June 20, 2024

Hunkering Down: Staying where Georgia boards its Dawgs

Venture into enemy territory at the University of Georgia Center for Continuing Education and Hotel

Red, black and gray carpet, which looks like a psychedelic Judy Jetson design, ushers in guests. Windows next to the modern, sterile concierge desk greet interlopers with “go dawgs” scripted across in white. Those waiting to check in take their seats on ruddy upholstery and pick up recent editions of the 125-year-old Red & Black student newspaper.

Meanwhile, educators, conference attendees, students and others press the elevator buttons. The door emblazoned with a giant “G” opens. A floor-to-ceiling photo of Georgia mascot Uga X’s smug, bullish physique imposes against the back wall, welcoming all – especially alumni – to the Georgia Center for Continuing Education and Hotel.

It’s homecoming in Athens.

According to the NCAA, more than 34 million people attended Division I home football games in 2017. The largest college stadium in Ann Arbor, Michigan, accommodates 107,601 people, 94 percent of the city’s total population. Neyland Stadium at the University of Tennessee holds 102,455 seats. At the University of Georgia, Sanford Stadium hosts 92,746 fans. Though some fans live in close proximity, a multitude must reserve hotel rooms like those at the Georgia Center.

The hotel opened its doors to the oldest public university’s visitors in 1957 when the W.K. Kellog Foundation and the state of Georgia funded the second Kellog Center. The first Kellog Center opened at Michigan State University in 1951. Endowed by the philanthropic Frosted Flakes creators, the hotel, by some standards, is more than good – it’s great.

“The conference area was great,” Yelp user Meredith R. said in her review. “So convenient to stay in the hotel and walk down the hall to class.”

Stepping off the elevator, other Southeastern Conference faithful, previously unsettled by glorified “Dawg” décor, see more appeasing neutral walls and heather dark carpet. Guests then walk toward 200 rooms and suites.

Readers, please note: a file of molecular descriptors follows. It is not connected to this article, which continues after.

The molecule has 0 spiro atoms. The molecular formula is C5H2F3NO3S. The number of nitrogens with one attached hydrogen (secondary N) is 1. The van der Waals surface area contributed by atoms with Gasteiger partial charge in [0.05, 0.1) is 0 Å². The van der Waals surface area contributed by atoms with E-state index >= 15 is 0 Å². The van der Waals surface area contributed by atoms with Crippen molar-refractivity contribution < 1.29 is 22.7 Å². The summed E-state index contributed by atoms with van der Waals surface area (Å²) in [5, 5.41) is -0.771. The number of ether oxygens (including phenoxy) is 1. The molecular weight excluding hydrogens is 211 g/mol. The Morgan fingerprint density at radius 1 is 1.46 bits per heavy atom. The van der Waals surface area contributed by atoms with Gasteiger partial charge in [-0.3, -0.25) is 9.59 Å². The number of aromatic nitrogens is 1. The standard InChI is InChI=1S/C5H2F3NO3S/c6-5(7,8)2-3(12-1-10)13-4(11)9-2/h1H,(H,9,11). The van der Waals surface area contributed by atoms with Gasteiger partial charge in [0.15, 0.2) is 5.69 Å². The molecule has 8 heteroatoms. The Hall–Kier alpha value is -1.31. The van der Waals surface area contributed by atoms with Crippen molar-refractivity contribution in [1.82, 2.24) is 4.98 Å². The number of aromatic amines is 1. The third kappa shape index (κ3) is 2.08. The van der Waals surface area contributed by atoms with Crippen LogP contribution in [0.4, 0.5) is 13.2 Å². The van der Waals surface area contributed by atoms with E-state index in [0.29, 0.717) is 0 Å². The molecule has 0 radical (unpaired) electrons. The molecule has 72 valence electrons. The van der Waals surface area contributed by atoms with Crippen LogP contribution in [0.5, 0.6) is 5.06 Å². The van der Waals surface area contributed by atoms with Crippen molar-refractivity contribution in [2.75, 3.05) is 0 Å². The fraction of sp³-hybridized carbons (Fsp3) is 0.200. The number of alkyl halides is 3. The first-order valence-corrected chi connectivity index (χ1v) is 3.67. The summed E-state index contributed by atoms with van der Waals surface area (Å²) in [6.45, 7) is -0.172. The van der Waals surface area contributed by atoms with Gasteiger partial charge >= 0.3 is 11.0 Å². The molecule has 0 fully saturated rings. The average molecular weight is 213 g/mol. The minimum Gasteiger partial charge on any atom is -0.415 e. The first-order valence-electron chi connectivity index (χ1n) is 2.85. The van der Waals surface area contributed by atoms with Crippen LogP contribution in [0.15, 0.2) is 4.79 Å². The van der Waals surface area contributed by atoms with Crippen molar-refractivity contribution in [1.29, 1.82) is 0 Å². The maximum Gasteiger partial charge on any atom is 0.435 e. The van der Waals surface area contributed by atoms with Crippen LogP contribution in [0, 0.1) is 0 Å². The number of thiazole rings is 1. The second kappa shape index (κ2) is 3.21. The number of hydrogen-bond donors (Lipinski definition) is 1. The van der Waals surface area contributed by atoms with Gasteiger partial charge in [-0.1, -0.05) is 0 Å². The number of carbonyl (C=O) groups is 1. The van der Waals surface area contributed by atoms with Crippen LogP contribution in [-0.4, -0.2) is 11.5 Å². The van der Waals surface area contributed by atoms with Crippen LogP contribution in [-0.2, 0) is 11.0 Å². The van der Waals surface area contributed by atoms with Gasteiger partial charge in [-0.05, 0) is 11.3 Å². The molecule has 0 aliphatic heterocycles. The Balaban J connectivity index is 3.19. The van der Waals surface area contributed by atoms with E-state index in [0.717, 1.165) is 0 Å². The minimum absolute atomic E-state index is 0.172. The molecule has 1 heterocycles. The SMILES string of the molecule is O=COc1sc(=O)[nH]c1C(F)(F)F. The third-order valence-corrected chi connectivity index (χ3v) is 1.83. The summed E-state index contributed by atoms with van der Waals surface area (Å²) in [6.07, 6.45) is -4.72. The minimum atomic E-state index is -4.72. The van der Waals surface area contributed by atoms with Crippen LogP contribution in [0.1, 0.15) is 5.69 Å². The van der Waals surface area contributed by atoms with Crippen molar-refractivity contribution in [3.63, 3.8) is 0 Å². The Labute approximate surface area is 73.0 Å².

In standard rooms, white sheets and brown bed skirts hide any obvious hint of school spirit. Green carpet, drapes and walls lead around to a small closet and sink adjacent a bathroom with a shower resembling the one in “Psycho.” However, no traces of red, indicative of blood or Bulldog pride, exist.

How can a hotel in the SEC, where football “just means more,” not overwhelm with bedizened bulldogs for bedfellows?

Picking up the Directory of Hotel Services, guests flip to see the hotel creates its “more” with more amenities than a Hilton. Access to the UGA Golf Course and fitness facilities. Free bike rentals. Laundry and dry cleaning. Shuttles to downtown and around campus. Dozens of cable channels, including some in French, Russian and Chinese pulled from Atlanta signals.

Part-time student staff serves up meals three times per day in the Courtyard Café, Savannah Room and Georgia Java as they work to “achieve high levels of professionalism.”

Though professionalism may be high, some find the food subpar.

“The plated and buffet lunches I’ve had were both downright disgusting,” Kristin B. said. “Whether it was ham in a mysterious pineapple sauce with maraschino cherries or hacked up chicken in a cornstarch-thickened ‘mushroom’ sauce, all the entrees were questionable at best.”

The menu’s variety including loaded potato chips, salmon, shrimp and grits, ahi tuna salad, pan seared mahi mahi, meatloaf, three different burgers, ribeyes and veggie burgers impressed other guests like Nikolai C., though he said the “bacon was pretty substandard.”

Despite delectable deficiencies, guests enjoy an on-campus living experience, one ideal for alumni who returned to relive their college days as the Bulldogs battle Vanderbilt on the gridiron to remain undefeated. Classrooms, historic Snelling dining hall (built 1939) and Sanford Stadium lie within short walking distance for those wishing to travel down memory lane.

Leaving the hotel, guests exit on South Lumpkin Street, which connects campus to downtown and the Macon highway. Visitors pass by Georgia’s church row, old dorms and Herty Field, the location of Georgia’s first football game in 1892.

The hotel management hopes to always win in the service game, home football weekend or not.

“Our team works very hard to ensure all our guests have a unique, positive experience when they stay with us,” General Manager Bill Bradberry said. “We hope to serve you and your family the next time your travels bring you to Athens.”

Though pets must stay at home, all Bulldogs, Gators, Tigers and more are welcome.

 

Featured photo by Lexie Little